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IRIS 2010-8:1/19


Digital Platform Auction Suspended

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Christophoros Christophorou

Expert in Media and Elections

On 2 July 2010, the bidding process for the selection of the company that would run the second digital platform (the first digital television platform was assigned to the public service broadcaster Cyprus Broadcasting Corporation) was suspended after one of the bidders contested it, following allegations about double-bidding by two contestants. After 13 rounds of an “ascending multiple round auction”, and with two contestants remaining, the bid amounted to EUR 9,000,000 - more than ten times the reserve price set at EUR 850,000.

Following an initial selection of eligible contestants, officially named on 14 May 2010, the bidding process started on 28 June with the participation of three companies, the Cyprus Telecommunication Authority CYTA (a semi-governmental public law body), LRG Enterprises Ltd and Velister Ltd, a company set up by Cyprus private broadcasters. CYTA withdrew from the competition after the seventh round when the bid amounted to EUR 4,000,000, while LRG and Velister continued to reach EUR 9,000,000. Amid allegations by a member of CYTA's board of directors that the organisation’s chairman had secret dealings with LRG officials, Velister contested the validity of the process on claims of double-bidding. The Department of Electronic Communications and the Office of the Commissioner for Electronic Communications and Postal Regulation (CECPR) suspended the contest in order to examine the issue.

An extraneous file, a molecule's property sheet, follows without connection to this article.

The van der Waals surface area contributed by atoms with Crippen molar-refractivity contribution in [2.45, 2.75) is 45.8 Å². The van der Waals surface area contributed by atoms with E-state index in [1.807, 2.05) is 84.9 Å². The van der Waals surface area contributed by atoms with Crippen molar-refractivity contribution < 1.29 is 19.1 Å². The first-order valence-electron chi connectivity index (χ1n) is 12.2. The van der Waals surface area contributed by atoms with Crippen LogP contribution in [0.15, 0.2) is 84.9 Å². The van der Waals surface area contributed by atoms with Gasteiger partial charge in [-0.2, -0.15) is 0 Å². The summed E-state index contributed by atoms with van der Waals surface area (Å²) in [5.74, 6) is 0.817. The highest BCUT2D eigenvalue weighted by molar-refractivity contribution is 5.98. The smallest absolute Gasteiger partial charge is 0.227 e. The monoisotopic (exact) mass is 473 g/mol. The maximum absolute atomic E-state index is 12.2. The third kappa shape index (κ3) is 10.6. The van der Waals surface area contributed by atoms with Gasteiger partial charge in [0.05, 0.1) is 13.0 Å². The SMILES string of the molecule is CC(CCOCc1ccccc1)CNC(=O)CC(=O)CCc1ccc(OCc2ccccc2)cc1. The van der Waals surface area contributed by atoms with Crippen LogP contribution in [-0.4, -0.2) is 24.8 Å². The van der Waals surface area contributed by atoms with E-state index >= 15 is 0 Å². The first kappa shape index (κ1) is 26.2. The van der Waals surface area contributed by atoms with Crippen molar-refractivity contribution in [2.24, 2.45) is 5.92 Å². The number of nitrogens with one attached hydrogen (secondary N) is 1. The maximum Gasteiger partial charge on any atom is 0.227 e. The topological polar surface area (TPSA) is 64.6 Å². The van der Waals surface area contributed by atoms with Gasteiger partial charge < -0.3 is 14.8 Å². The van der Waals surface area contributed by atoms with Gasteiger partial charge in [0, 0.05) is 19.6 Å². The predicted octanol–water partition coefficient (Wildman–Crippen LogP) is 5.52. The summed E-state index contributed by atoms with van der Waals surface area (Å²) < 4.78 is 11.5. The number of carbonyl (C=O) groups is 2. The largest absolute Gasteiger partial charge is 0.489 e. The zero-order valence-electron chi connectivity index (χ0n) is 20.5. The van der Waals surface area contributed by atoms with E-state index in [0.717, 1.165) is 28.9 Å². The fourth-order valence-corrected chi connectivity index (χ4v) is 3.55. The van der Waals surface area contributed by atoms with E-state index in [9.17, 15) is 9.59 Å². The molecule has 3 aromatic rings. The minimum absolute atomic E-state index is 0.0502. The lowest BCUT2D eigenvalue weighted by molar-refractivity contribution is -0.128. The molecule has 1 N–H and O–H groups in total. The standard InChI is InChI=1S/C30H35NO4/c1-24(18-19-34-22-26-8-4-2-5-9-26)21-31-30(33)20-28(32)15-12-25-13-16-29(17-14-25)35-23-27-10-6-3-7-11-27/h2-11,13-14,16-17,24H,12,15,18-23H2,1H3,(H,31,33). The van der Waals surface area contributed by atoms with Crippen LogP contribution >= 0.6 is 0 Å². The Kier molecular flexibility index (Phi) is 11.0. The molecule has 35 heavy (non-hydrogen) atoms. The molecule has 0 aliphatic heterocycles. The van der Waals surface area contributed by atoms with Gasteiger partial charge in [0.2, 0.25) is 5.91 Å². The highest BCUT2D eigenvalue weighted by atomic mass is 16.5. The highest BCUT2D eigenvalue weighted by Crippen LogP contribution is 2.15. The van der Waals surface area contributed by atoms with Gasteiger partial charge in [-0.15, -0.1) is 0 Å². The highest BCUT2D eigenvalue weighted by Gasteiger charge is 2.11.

In the meantime, without submitting an official complaint, LRG claimed also that CYTA and Velister were involved in double-bidding and that the contest should be cancelled. Some analysts say that the amount of the last bid was too high for the market of Cyprus, which could ultimately lead to the cancellation of the contest.

In another development, in May the President of the Republic referred to the Supreme Court a law passed by the House of representatives to ban CYTA from taking part in the contest for the digital platform. The President had as a first step exercised his right of return of the law to the House for reconsideration, on the grounds that it interferes with specific administrative procedures with the sole goal of excluding CYTA from the auction for the digital platform, and that it constitutes an interference by the legislative power with the rules of competition (see IRIS 2010-6:1/15). The House insisted on its vote, but with the Supreme Court’s decision pending CYTA eventually could take part in the auction.